The American Civil Liberties Union (ACLU) of Georgia will debut a video series “Voices of Smart Justice” to elevate the voices of three Georgians who have been harmed by the state’s criminal justice system and to highlight the necessity of electing candidates in 2018 who support real reform on Oct. 24.
In partnership with the Georgia State University Black Law Students Association, the series will be shown at the Ceremonial Courtroom at the GSU Law School, at 6:30 p.m. After each individual video, Dorothy Adams, Kate Boccia and Burrell Ellis, will share more details regarding their experiences and answer questions from the audience.
“Criminal justice reform is on the ballot in November,” said Andrea Young, executive director of the ACLU of Georgia. “Criminal justice reform is a pre-eminent racial justice issue which is the reason we must vote for candidates who support Smart Justice.”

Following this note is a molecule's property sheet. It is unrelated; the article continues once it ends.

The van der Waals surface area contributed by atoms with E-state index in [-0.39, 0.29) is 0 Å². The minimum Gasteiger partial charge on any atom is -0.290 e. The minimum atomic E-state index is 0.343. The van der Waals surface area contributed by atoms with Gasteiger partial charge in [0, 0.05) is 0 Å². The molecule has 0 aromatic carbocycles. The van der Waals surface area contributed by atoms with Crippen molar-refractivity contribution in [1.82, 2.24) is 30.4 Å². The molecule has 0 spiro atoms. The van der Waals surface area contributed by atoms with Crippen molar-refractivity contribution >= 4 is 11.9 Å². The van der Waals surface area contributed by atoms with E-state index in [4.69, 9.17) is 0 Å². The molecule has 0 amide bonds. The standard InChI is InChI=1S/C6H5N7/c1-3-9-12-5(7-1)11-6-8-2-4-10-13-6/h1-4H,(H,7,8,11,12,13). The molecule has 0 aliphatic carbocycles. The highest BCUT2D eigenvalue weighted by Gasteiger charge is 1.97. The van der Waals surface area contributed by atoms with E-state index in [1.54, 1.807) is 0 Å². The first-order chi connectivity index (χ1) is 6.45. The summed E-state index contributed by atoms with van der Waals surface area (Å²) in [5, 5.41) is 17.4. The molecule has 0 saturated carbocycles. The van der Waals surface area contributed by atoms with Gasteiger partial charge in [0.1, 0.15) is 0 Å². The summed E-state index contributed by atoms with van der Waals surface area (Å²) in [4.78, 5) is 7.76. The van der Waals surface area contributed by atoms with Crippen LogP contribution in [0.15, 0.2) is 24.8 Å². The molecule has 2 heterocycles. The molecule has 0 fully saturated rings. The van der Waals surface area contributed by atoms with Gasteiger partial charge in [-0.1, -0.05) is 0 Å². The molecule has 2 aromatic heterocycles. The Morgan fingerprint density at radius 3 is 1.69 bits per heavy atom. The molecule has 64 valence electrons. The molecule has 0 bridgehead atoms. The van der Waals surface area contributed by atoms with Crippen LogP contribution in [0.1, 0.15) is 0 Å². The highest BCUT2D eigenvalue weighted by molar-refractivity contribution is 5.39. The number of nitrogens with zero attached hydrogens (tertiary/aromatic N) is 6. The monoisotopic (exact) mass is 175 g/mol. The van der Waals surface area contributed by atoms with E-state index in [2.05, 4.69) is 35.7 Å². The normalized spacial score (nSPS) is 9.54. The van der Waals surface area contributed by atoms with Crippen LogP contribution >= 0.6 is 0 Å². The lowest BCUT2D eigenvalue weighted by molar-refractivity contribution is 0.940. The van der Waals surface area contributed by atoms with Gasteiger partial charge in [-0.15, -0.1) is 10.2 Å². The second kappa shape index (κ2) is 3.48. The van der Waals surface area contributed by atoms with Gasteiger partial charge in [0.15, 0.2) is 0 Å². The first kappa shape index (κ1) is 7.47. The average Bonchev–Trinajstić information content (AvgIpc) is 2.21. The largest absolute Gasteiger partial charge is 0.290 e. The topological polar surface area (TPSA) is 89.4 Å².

The ACLU of Georgia’s Campaign for Smart Justice is an unprecedented, multi-year effort to reform the criminal justice system by ending mass incarceration and eliminating racial disparities in the criminal justice system.
People of color are disproportionately impacted by Georgia’s criminal justice system. According to the NAACP, African Americans comprise 31 percent of the state’s total population yet represent almost two-thirds of its prison population. While the United States incarcerates more people than any other nation in the world – even more than Russia, China, or North Korea, Georgia’s incarceration rates are higher than the national average. In 2016, Georgia’s prison population was the fourth largest in the nation.
The ACLU of Georgia works to end mass incarceration.